When the Daraja girls are asked who their role models are, you can be sure that Nurse/Counselor Jacinta’s name will come up. She’s a woman who has risen to all of life’s challenges and chased down her dreams. But most importantly, she’s a woman who understands the situations that some Kenyan girls are put in.

When Jacinta was 14 or 15 years old and home for a term break, her father arranged a marriage for her; she hadn’t finished high school and dreamed of becoming a journalist. The man she was to marry was a police officer in his 40s. Her father was a nomadic farmer with three wives and 23 children – the dowry was needed to support the family.

She stayed with the man for 11 days, distraught at the situation, before she resolved to get out. She told him she needed to buy feminine products then used the money he gave her to buy paper. She scribbled a note explaining what had happened and sent it with a young boy to the Catholic priest who had helped her get into elementary school.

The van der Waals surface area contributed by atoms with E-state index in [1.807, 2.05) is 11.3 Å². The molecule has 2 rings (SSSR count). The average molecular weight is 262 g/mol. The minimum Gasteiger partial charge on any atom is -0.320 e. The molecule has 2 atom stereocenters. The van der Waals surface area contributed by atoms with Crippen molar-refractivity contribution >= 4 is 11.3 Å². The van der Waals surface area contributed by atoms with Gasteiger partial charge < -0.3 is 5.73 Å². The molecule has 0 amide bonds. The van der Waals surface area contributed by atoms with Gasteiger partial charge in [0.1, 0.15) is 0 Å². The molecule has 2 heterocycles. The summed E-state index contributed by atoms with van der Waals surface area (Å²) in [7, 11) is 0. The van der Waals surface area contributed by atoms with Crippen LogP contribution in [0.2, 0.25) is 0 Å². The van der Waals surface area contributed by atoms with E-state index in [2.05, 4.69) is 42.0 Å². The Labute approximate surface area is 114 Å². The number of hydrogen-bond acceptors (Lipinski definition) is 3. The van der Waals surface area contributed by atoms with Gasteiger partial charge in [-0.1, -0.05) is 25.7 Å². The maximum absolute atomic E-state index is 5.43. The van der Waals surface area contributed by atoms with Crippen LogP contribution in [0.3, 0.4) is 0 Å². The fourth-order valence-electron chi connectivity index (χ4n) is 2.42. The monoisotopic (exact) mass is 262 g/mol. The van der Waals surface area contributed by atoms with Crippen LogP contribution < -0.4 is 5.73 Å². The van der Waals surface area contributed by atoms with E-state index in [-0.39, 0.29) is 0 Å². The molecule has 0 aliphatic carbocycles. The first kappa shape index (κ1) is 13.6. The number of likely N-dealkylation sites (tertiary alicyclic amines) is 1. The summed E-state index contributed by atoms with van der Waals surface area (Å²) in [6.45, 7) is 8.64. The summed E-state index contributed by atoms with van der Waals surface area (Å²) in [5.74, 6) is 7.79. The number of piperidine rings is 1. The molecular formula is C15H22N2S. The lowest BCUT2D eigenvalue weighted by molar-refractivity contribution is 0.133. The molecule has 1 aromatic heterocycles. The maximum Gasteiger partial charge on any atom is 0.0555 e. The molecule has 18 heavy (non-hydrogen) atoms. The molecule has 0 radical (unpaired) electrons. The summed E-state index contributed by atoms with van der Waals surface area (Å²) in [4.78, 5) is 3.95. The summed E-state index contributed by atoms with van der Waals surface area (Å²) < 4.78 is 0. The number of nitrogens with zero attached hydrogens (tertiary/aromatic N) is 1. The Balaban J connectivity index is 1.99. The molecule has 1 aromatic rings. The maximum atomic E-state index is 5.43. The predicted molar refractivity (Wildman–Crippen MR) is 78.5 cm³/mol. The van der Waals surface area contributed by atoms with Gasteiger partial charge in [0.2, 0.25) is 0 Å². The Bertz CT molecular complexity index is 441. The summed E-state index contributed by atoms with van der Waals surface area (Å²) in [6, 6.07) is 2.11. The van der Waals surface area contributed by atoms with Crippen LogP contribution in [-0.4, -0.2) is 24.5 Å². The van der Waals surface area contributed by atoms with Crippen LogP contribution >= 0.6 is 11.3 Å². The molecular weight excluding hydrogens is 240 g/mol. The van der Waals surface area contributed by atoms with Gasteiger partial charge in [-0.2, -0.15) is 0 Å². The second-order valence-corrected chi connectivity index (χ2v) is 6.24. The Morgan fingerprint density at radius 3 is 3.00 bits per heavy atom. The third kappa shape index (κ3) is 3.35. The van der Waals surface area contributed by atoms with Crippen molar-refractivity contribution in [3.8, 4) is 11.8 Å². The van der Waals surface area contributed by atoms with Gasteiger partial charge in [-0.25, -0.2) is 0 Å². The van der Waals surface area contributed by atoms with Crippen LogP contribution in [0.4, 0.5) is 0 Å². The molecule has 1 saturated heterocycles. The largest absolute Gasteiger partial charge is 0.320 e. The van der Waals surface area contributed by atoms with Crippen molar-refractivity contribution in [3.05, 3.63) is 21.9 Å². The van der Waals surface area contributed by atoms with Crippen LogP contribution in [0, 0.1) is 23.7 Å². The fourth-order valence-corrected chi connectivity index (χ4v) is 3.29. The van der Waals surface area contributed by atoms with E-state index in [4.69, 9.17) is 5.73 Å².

The next day, the priest, several missionaries, classmates and the police came to remove Jacinta from the marriage. She was returned to the parish’s boarding school where she had been studying and stayed there year-round, volunteering on the property to earn her school fees. “I was the first one to say no to early marriage in my area,” she said.

Jacinta finished high school, married a man of her choosing, studied nursing and counseling in university and is the mother to two fantastic teenage boys.

She has been part of the Daraja family since early this year and continues to work part-time in town as a nurse, bereavement counselor and HIV/AIDS counselor.  Her connection with each girl and presence on campus has become priceless to the entire community. She started by sharing her story with the girls, being available for chats and playing volleyball with them. Eventually the girls became comfortable opening up to her – Jacinta acknowledges that “only for the girls to trust you – that is something. I want to tell them about my life and maybe it will change one or two people.” We’re confident that since she first stepped foot on campus, she has changed many more lives than that.